Sincerely yours,


To Ernest S. Simpson San Francisco, Cal.

Washington, November 26, 1912

MY DEAR SIMPSON,—How it ever entered into your head to give me so splendid a boom for a position in Wilson's Cabinet I do not know. Someone suggested that the tip came from Ira Bennett at this end, and I see that the Sacramento Bee suggests that the railroads wish to remove me from my present sphere of troublesomeness; but my own guess is that your own good heart and our long-time friendship was the sole cause of this most kindly act.

Some of the California papers, I notice, have had editorials saying I should stay where I am (which is not a disagreeable fate to be condemned to, barring a slight surplus of work), but of course Wilson is not going to appoint anyone to his Cabinet because of pull. He has a more difficult job than any President has ever had since Lincoln, because he has to reconcile a progressive Northern Democracy with a conservative Southern Democracy, and satisfy one with policies and another with offices. My guess is that he will have to turn over the whole question of patronage practically to his Cabinet and that he will become the actual leader of his party and attempt to formulate the legislative policies of the party. He has a distinct ideal of what the Presidency may be made. Whether he can make good under conditions so apparently irreconcilable is a question that time only can answer. His political family he will choose for himself. They ought to be the very largest men that our country can produce, and I am not fool enough to think that I am entitled to be in such a group.

With the warmest thanks, my dear Simpson, for your kindness, believe me, as always, cordially yours,


To Fairfax Harrison

Washington, November 26, 191L

MY DEAR MR. HARRISON,—That is an exceedingly interesting and philosophical presentation of your reason for adherence to the Progressive Party. I understand your point of view and I sympathize with it thoroughly. I had the hope that Colonel Roosevelt would carry several of the Southern states. The Democratic party of the North is distinct from the Democratic party of the South, at least I fear that it is. The next four years will demonstrate the possibility of these two elements living together in effective cooperation. If Governor Wilson is a mere doctrinaire the present victory will be of no value to the Democratic party, but may be of great value to the country, for the horizontal cleavage in the two parties will become manifest, unmistakable, and open, and out of the breaking up will come a re- alignment upon real lines of tendency. If President Wilson attempts to do anything which satisfies the reasonable demand of the progressive North he will run counter to the traditional policy of the South; that is to say, effective regulation of child labor, of interstate corporations—railroad and industrial—flood waters, irrigation projects. [These,] and a multitude of other matters make necessary the wiping out of state lines to the extent that a national policy shall be supreme over a state policy. As our good Spanish friend said some centuries ago, "Where two men ride of a horse one must needs ride behind."

This fact is stronger than any written word, and facts are the things which statesmen deal with. If the South is large enough to see this—if it has grown to have national vision—the hope of the Northern Democrat can be realized. Otherwise the traditionalists of both North and South will make a party by themselves, and the rest of the country will follow in your lead into THE new party or A new party.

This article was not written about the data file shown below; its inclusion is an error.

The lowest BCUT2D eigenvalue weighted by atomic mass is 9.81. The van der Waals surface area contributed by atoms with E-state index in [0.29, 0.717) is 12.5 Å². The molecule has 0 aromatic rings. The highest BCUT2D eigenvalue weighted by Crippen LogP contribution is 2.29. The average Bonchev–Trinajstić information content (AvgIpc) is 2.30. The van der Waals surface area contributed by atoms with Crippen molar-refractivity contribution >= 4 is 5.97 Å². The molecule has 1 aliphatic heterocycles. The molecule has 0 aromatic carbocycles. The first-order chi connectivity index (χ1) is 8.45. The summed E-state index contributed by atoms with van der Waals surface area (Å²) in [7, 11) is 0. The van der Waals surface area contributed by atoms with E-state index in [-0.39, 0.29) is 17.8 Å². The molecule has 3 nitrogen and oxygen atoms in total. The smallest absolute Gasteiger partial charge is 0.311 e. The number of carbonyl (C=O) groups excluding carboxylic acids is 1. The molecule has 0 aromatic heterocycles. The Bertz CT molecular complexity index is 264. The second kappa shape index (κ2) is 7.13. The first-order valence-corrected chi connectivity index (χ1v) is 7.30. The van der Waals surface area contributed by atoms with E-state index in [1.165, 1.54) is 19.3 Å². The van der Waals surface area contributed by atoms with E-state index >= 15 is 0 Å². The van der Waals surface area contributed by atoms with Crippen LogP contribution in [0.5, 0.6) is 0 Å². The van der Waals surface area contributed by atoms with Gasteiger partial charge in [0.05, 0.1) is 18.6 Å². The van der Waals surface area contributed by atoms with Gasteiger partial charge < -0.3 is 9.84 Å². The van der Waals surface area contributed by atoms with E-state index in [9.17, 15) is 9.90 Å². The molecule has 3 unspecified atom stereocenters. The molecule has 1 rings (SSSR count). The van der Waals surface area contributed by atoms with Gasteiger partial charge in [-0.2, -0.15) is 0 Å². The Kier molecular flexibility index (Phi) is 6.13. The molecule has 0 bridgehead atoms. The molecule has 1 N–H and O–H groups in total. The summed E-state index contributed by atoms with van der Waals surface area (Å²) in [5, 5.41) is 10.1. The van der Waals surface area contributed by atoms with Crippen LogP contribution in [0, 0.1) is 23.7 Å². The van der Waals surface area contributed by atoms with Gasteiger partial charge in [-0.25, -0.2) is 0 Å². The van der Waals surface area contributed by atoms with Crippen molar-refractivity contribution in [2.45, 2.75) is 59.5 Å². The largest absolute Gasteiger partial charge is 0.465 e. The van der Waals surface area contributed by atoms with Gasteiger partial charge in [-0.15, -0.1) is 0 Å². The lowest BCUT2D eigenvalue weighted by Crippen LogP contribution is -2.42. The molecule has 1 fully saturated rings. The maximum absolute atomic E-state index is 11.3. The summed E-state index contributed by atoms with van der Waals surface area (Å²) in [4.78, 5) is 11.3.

With warm regards, believe me, cordially yours,


To James P. Brown

Washington, November 27, 1912

MY DEAR JIM,—I see your point of view and am glad you have taken the position that you have, because you can demonstrate whether there is anything excepting a sawed-off shot-gun that will compel some editors to tell the truth. ...

I shall not read your pamphlet because I have too much other reading that I am compelled to do. My own guess, being totally ignorant on the subject, is that you have violated the Sherman Law, but everybody knows that the Sherman Law should be amended and the conditions stated upon which there may be combination. Do get out of your head, however, the idea that a railroad corporation and an industrial corporation are subject to the same philosophy, as to competition. One is necessarily a monopoly and therefore must be regulated; the other is not necessarily a monopoly, and the least regulation that it can be subjected to the better. We have let things go free for so long that we have created a big problem that sane men must deal with sensibly; not admitting all there is to be right, but recognizing every natural and legitimate economic tendency. With warm regards, believe me, as always,



Washington, December 4, 1912

MY DEAR ADOLPH,—Hon. J. J. London, Minister from the Netherlands to the United States, left last night for San Francisco and will be there about the ninth of the month. I have told him somewhat of you and I want you to call on him. He is one of the most charming men in Washington, really a poet in nature. He loves the beautiful and good things of the world and is totally unspoiled by success and position. ...

It is very good to know that you and President Wheeler have a sort of mutual agreement on me for a Cabinet position, but I don't think of it for myself. ... I find that I do not have the ambition that I once had, excepting to do the work in hand just as well as possible, and I am altogether impatient with the way I do it. I should like to see you Secretary of the Treasury. There is to be some change made in our currency laws during the next four years, and a man of perfectly sane, level mind is tremendously needed to guide Wilson in this matter, for I guess he is very ignorant upon the subject. Especially is this true if Bryan goes into the Cabinet. E. M. House, who is Sid Mezes' brother-in-law, is as close to Wilson as any other man, and I will drop him a note, telling him something about you, for I know that he is interested in selecting Cabinet officers as he has been talking to me about possible Attorney Generals. I have told him that I wanted nothing. ...